When I asked you which books helped you become an atheist, I expected a couple selections to pop up repeatedly. Instead, you all provided a variety of selections that led you to atheism.
I grouped your picks into a few broad categories; it’s also worth noting that many people said it was a combination of the books (not just any one in particular) that pushed them away from their childhood religion.
Here is the list for your perusal. (The list has been updated since the original posting.)
Even if you’re an atheist already, they may be ones you want to add to your reading list.
God is Not Great by Christopher Hitchens.
The End of Faith by Sam Harris
Breaking the Spell: Religion as a Natural Phenomenon by Daniel Dennett
Losing Faith in Faith by Dan Barker
Why People Believe Weird Things: Pseudoscience, Superstition, and Other Confusions of Our Time by Michael Shermer and Stephen Jay Gould
Atheist Universe by David Mills
Letting Go of God by Julia Sweeney
The Salmon of Doubt by Douglas Adams
Why I Am Not a Christian by Bertrand Russell
A History of God: The 4,000-Year Quest of Judaism, Christianity and Islam by Karen Armstrong
Mythology by Edith Hamilton (A collection of the Greek myths)
The Golden Bough: A Study in Magic and Religion by James George Frazer and Robert Fraser
The Demon-Haunted World: Science as a Candle in the Dark, Shadows of Forgotten Ancestors, and Cosmos by Carl Sagan.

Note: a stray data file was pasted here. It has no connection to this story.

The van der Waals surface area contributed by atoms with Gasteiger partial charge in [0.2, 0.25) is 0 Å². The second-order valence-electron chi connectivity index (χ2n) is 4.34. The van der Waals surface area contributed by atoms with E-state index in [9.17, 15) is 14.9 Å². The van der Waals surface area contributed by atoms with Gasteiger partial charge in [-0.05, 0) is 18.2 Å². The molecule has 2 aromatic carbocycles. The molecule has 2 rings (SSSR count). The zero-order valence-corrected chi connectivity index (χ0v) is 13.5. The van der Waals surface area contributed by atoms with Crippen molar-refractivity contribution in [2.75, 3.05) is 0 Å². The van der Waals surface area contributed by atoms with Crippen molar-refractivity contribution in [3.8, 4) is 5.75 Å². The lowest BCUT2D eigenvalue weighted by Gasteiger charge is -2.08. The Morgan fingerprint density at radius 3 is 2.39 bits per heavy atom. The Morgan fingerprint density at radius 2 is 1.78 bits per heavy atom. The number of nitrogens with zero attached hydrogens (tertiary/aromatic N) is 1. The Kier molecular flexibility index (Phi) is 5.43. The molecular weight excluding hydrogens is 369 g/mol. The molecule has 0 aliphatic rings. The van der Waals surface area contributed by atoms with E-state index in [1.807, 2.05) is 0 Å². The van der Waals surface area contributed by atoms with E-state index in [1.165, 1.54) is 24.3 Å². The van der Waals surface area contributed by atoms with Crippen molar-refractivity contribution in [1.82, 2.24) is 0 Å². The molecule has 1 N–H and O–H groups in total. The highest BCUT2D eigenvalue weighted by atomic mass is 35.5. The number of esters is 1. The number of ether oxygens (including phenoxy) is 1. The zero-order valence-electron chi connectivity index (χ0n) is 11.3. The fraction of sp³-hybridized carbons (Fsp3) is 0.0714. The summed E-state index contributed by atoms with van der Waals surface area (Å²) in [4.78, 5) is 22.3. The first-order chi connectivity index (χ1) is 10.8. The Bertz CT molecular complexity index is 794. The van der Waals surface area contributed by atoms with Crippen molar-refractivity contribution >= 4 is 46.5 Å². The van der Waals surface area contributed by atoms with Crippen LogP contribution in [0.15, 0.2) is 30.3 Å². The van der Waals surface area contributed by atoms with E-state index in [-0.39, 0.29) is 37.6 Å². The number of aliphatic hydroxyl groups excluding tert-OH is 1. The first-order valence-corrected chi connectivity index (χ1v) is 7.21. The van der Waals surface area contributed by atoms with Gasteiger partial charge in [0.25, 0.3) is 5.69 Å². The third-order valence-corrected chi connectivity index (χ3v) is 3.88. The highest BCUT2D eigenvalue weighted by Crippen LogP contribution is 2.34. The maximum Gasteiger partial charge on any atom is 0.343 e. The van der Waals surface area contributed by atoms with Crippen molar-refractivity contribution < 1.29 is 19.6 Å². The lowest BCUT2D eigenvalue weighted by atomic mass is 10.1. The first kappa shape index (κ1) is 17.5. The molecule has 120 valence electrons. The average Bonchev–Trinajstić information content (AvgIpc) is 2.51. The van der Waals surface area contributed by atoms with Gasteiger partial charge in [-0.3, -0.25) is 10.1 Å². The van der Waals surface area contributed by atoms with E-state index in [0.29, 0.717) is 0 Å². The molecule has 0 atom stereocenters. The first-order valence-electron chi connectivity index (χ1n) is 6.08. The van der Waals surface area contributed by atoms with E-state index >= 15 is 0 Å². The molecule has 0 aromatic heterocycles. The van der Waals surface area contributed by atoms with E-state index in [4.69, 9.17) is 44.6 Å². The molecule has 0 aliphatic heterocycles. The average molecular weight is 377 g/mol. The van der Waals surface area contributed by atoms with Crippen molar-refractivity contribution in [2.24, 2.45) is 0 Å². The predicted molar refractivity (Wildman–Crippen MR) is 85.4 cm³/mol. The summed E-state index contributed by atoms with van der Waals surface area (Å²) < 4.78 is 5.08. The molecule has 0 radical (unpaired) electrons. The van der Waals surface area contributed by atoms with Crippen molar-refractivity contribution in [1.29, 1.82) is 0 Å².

The Faith Healers by James Randi
Godel, Escher, Bach: An Eternal Golden Braid by Douglas R. Hofstadter
The Power of Myth by Joseph Campbell
History/Criticism of the Bible:
Misquoting Jesus by Bart D. Ehrman
Jesus: A Revolutionary Biography by John Dominic Crossan
Who Wrote the Bible? by Richard E. Friedman
How to Read the Bible: A Guide to Scripture, Then and Now by James L. Kugel
Rescuing the Bible from Fundamentalism: A Bishop Rethinks the Meaning of Scripture by John Shelby Spong
I Don’t Have Enough Faith to Be an Atheist by Norman L. Geisler and Frank Turek
The Case for Faith by Lee Strobel
Mere Christianity by C. S. Lewis
The Language of God by Francis Collins
Zen and the Art of Motorcycle Maintenance: An Inquiry Into Values by Robert M. Pirsig
1984 by George Orwell
Atlas Shrugged by Ayn Rand
The books on the list seemed to influence more than one person. There were a couple books that immediately came to my mind that no one mentioned at all; perhaps the New Atheist books have taken their place.
Are you surprised by selections on the list?
What books were omitted from the list and should be included?